The sophisticated music of the Romani orchestras that visited Western Europe became popular in the second half of the 19th century and had its heyday from the 1920s onwards to about 1960, although this music remains popular still today. The tours of rajkó-orchestras – featuring young Romani-musicians – added much to its popularity. The rajkó boys were both endearing and virtuoso, a combination that enchanted the public.
The cimbalom, unknown to the Western audience, added its characteristic sound to the violins played in a Romani style. Romani music was highly regarded in restaurants, nightclubs, parties and on-stage concert-performances and flourished in elegant towns like Paris, Berlin, Brussels, The Hague, etc. Romani virtuoso like Bela Babai, Lajos Veres, the many members of the Lakatos family and others became famous. Nowadays the names of Roby Lakatos, Buffo Sandor and Sandor Jaroka still are household names for the Western connoisseurs of this type of music.
The Western public regarded this genre as a counterpart to the other Romani-related music: Gypsy jazz. They regarded it as a typical Gypsy style: a fine specimen of Romani culture. In their Western European languages they valued it as “Gypsy music”, “Musique tsigane”, “Zigeunermusik”, etc.
- Broughton, Simon, "Kings and Queens of the Road". 2000. In Broughton, Simon and Ellingham, Mark with McConnachie, James and Duane, Orla (Ed.), World Music, Vol. 1: Africa, Europe and the Middle East, pp 146–158. Rough Guides Ltd, Penguin Books. ISBN 1-85828-636-0
- Balint Sarosi, "Zigeunermusik" (Gypsy music), Budapest 1970, in English, German, Hungarian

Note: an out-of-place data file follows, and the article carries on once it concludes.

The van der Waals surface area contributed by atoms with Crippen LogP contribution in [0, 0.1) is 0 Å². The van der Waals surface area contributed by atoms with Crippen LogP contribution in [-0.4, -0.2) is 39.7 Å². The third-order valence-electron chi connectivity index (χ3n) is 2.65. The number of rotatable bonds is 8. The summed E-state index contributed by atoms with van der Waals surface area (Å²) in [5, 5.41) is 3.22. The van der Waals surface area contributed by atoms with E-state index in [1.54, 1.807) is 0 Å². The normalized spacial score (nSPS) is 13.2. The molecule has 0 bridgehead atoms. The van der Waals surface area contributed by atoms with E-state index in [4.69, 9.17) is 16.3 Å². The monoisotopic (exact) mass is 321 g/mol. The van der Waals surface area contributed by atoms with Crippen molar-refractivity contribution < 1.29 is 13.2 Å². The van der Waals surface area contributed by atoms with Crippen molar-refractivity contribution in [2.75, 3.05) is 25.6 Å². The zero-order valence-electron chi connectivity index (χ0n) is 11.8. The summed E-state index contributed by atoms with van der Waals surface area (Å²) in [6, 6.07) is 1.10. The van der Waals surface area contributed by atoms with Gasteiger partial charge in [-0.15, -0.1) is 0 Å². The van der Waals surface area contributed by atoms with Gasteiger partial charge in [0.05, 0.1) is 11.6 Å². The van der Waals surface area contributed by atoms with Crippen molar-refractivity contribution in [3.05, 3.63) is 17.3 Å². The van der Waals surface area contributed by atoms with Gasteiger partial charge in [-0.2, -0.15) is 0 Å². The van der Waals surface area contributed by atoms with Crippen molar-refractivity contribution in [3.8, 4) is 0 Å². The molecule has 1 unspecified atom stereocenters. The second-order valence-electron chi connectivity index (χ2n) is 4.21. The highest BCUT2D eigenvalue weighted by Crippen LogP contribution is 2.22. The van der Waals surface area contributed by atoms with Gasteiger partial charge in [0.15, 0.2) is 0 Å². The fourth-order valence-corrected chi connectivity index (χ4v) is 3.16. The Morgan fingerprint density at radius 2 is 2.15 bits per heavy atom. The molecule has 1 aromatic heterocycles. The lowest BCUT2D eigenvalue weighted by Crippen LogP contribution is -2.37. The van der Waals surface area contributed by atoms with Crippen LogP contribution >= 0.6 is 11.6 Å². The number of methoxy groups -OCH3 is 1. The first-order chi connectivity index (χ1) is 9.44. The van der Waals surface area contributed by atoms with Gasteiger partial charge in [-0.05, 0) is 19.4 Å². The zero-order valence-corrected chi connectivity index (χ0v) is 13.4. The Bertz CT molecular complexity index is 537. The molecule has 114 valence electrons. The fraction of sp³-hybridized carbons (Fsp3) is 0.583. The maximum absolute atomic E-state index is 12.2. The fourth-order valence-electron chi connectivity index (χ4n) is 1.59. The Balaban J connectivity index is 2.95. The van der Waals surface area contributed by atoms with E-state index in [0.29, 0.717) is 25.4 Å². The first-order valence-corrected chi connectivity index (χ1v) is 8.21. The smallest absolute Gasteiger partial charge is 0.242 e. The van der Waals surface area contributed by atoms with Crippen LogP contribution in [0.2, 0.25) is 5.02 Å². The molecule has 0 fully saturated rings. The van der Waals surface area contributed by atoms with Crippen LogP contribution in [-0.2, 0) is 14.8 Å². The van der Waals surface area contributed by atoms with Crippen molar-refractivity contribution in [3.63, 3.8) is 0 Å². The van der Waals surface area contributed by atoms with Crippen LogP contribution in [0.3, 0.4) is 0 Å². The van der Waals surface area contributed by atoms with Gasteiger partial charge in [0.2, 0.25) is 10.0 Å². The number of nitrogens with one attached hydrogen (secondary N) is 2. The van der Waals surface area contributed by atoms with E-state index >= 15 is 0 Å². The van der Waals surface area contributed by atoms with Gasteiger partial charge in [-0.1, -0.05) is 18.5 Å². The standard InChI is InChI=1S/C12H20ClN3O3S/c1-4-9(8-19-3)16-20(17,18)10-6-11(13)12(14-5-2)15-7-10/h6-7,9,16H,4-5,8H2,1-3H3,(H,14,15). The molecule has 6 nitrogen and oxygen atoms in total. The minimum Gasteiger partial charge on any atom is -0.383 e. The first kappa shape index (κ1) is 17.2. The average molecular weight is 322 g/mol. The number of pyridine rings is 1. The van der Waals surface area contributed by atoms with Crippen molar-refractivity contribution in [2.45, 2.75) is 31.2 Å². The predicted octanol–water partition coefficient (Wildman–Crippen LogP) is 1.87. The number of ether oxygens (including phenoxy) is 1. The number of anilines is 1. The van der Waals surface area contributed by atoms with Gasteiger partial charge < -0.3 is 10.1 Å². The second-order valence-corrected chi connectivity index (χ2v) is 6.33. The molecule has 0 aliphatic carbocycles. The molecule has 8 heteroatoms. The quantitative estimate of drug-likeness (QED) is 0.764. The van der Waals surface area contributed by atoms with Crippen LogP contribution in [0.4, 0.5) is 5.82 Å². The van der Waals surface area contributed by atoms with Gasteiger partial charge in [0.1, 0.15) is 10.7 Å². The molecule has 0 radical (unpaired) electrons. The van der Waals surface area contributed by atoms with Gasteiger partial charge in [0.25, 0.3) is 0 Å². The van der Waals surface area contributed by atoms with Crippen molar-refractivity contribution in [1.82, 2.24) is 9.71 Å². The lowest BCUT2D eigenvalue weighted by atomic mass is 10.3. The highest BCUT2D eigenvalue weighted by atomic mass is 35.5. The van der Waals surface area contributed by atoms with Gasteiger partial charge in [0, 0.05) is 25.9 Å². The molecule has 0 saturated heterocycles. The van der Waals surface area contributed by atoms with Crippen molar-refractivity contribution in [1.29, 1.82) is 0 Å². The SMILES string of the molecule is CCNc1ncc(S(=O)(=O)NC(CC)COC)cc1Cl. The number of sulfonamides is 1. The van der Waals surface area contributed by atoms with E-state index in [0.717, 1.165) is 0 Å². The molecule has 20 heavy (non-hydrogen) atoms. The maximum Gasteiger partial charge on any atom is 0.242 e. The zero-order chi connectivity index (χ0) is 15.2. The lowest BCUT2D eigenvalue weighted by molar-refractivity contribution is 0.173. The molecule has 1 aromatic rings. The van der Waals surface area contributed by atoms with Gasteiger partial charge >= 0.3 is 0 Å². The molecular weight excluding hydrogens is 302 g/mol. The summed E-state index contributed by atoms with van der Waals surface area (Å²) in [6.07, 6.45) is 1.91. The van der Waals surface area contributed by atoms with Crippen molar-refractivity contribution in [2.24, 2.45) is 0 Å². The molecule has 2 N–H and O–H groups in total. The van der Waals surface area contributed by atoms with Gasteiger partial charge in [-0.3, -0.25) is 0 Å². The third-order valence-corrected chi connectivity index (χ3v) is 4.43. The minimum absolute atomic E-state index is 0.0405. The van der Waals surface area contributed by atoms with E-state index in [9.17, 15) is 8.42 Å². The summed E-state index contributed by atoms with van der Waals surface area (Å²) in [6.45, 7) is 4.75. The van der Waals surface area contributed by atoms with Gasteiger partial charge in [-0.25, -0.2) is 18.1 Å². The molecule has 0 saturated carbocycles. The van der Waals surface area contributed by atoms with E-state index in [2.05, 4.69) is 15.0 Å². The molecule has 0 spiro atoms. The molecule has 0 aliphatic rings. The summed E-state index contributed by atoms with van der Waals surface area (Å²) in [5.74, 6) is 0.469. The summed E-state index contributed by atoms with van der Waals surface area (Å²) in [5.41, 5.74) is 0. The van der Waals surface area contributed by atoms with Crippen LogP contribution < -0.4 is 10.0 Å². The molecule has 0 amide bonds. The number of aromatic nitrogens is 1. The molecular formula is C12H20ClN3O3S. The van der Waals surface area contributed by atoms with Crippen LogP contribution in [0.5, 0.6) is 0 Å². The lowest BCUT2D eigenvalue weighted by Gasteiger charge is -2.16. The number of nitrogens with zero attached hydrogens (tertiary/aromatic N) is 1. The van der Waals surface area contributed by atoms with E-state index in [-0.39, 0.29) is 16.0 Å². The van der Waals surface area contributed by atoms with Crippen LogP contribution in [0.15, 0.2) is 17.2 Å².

- ^ Zigeunermusik, Balint Sarosi, Budapest 1970, in English, German and Hungarian edition, see chapter 3
- ^ Gypsy Love, Bela Babai, "King of the Gypsy Violin", and his orchestra. Columbia Records CL636
- The most comprehensive archive of gypsy music online
- Romani musical web-journal
- Gypsy music live. A musical tour through Romania
Music of Southeastern Europe
1 Armenia, Cyprus and Turkey may be considered West Asian countries.
For further information, see Middle Eastern music.
Music of Southeastern Europe (the Balkans) By stylePop-folkFolk musicOther By country Performers by country Folk dancesCircle dancesOtherBy country Folk musicians
Wikimedia Foundation. 2010.
Look at other dictionaries:
Music of Greece — General topics Ancient Byzantine Néo kýma Polyphonic song Genres Entehno … Wikipedia
Music of Thrace — Music of Greece General topics Ancient • Byzantine • Néo kýma • Polyphonic song Genres Entehno • Dimotika • Hip hop • Laïko • … Wikipedia
Music of Kosovo — Music has always been part of the Albanian and Serbian cultures in Kosovo. In Kosovo, along with modern music, folk music is the most popular. There are many folk singers and ensembles. The multicultural ensemble is Shota. Classical music is also … Wikipedia
Romani people — For other uses, see Romani (disambiguation). Romani people Rromane dźene Romani flag created in 1933 a … Wikipedia
Music of Turkey — Turkish music redirects here. For the musical style used by European composers of Classical music, see Turkish music (style). Music of Turkey General topics Ottoman military bands … Wikipedia
Romani anthem — Gelem, Gelem is often used as the anthem of the Romani people. It is known by many (often similar names) including Gyelem, Gyelem , Dzelem, Dzelem , Dželem, Dželem , Đelem, Đelem , Djelem, Djelem , Ђелем, Ђелем , Ѓелем, Ѓелем , Џелем, Џелем ,… … Wikipedia
Music of Southeastern Europe — The music of Southeastern Europe or Balkan music is a type of music distinct from others in Europe. This is mainly because it was influenced by traditional music of Southeastern European ethnic groups and mutual music influences of these ethnic… … Wikipedia
Music of Croatia — Part of a series on the Culture of Croatia Timeline … Wikipedia
Music of the Republic of Macedonia — Part of a series on Macedonians … Wikipedia
Music of Romania — Part of a series on the Culture of Romania Topics … Wikipedia